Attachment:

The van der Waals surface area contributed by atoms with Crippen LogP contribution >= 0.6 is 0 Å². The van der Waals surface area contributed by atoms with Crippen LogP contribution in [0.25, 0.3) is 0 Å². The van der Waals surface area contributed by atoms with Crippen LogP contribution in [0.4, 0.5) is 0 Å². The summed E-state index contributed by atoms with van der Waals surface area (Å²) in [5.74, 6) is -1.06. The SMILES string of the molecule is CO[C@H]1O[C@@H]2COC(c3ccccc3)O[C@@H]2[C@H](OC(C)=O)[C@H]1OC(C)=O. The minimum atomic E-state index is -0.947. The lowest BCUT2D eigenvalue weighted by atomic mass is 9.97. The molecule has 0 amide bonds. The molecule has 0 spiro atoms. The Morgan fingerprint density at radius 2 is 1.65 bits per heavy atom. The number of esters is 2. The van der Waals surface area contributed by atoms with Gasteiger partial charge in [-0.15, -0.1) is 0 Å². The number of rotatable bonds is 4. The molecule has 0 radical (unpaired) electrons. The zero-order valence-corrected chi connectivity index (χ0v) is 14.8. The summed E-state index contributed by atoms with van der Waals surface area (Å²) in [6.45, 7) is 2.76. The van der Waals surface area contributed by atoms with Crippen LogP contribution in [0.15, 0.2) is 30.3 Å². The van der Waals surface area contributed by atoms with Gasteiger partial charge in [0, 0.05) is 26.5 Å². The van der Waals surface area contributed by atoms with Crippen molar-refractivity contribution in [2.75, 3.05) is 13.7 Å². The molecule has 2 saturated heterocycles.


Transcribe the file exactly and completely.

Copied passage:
The van der Waals surface area contributed by atoms with Crippen LogP contribution >= 0.6 is 0 Å². The van der Waals surface area contributed by atoms with Crippen LogP contribution in [0.25, 0.3) is 0 Å². The van der Waals surface area contributed by atoms with Crippen LogP contribution in [0.4, 0.5) is 0 Å². The summed E-state index contributed by atoms with van der Waals surface area (Å²) in [5.74, 6) is -1.06. The SMILES string of the molecule is CO[C@H]1O[C@@H]2COC(c3ccccc3)O[C@@H]2[C@H](OC(C)=O)[C@H]1OC(C)=O. The minimum atomic E-state index is -0.947. The lowest BCUT2D eigenvalue weighted by atomic mass is 9.97. The molecule has 0 amide bonds. The molecule has 0 spiro atoms. The Morgan fingerprint density at radius 2 is 1.65 bits per heavy atom. The number of esters is 2. The van der Waals surface area contributed by atoms with Gasteiger partial charge in [-0.15, -0.1) is 0 Å². The number of rotatable bonds is 4. The molecule has 0 radical (unpaired) electrons. The zero-order valence-corrected chi connectivity index (χ0v) is 14.8. The summed E-state index contributed by atoms with van der Waals surface area (Å²) in [6.45, 7) is 2.76. The van der Waals surface area contributed by atoms with Crippen LogP contribution in [0.15, 0.2) is 30.3 Å². The van der Waals surface area contributed by atoms with Gasteiger partial charge in [0, 0.05) is 26.5 Å². The van der Waals surface area contributed by atoms with Crippen molar-refractivity contribution in [2.75, 3.05) is 13.7 Å². The molecule has 2 saturated heterocycles.